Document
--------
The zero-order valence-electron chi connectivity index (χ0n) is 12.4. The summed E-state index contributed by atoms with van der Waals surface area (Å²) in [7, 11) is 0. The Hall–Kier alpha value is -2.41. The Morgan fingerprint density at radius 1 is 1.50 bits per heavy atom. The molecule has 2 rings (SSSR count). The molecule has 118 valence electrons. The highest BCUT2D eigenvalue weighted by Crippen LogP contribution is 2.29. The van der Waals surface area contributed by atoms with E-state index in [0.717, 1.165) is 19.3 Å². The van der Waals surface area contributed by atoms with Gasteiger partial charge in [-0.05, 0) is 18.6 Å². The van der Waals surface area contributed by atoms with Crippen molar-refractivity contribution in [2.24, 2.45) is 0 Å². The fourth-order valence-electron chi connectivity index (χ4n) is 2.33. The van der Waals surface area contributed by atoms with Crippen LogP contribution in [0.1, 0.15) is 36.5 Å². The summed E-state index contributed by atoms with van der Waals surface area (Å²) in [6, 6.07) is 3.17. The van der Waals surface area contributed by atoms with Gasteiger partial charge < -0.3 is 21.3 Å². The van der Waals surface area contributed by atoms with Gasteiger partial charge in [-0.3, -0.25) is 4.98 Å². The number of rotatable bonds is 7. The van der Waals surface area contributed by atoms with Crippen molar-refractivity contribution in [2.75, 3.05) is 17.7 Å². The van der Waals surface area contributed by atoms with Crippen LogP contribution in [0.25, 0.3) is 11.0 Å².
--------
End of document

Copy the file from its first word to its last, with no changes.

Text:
The zero-order valence-electron chi connectivity index (χ0n) is 12.4. The summed E-state index contributed by atoms with van der Waals surface area (Å²) in [7, 11) is 0. The Hall–Kier alpha value is -2.41. The Morgan fingerprint density at radius 1 is 1.50 bits per heavy atom. The molecule has 2 rings (SSSR count). The molecule has 118 valence electrons. The highest BCUT2D eigenvalue weighted by Crippen LogP contribution is 2.29. The van der Waals surface area contributed by atoms with E-state index in [0.717, 1.165) is 19.3 Å². The van der Waals surface area contributed by atoms with Gasteiger partial charge in [-0.05, 0) is 18.6 Å². The van der Waals surface area contributed by atoms with Crippen molar-refractivity contribution in [2.24, 2.45) is 0 Å². The fourth-order valence-electron chi connectivity index (χ4n) is 2.33. The van der Waals surface area contributed by atoms with Crippen LogP contribution in [0.1, 0.15) is 36.5 Å². The summed E-state index contributed by atoms with van der Waals surface area (Å²) in [6, 6.07) is 3.17. The van der Waals surface area contributed by atoms with Gasteiger partial charge < -0.3 is 21.3 Å². The van der Waals surface area contributed by atoms with Gasteiger partial charge in [-0.3, -0.25) is 4.98 Å². The number of rotatable bonds is 7. The van der Waals surface area contributed by atoms with Crippen molar-refractivity contribution in [2.75, 3.05) is 17.7 Å². The van der Waals surface area contributed by atoms with Crippen LogP contribution in [0.25, 0.3) is 11.0 Å².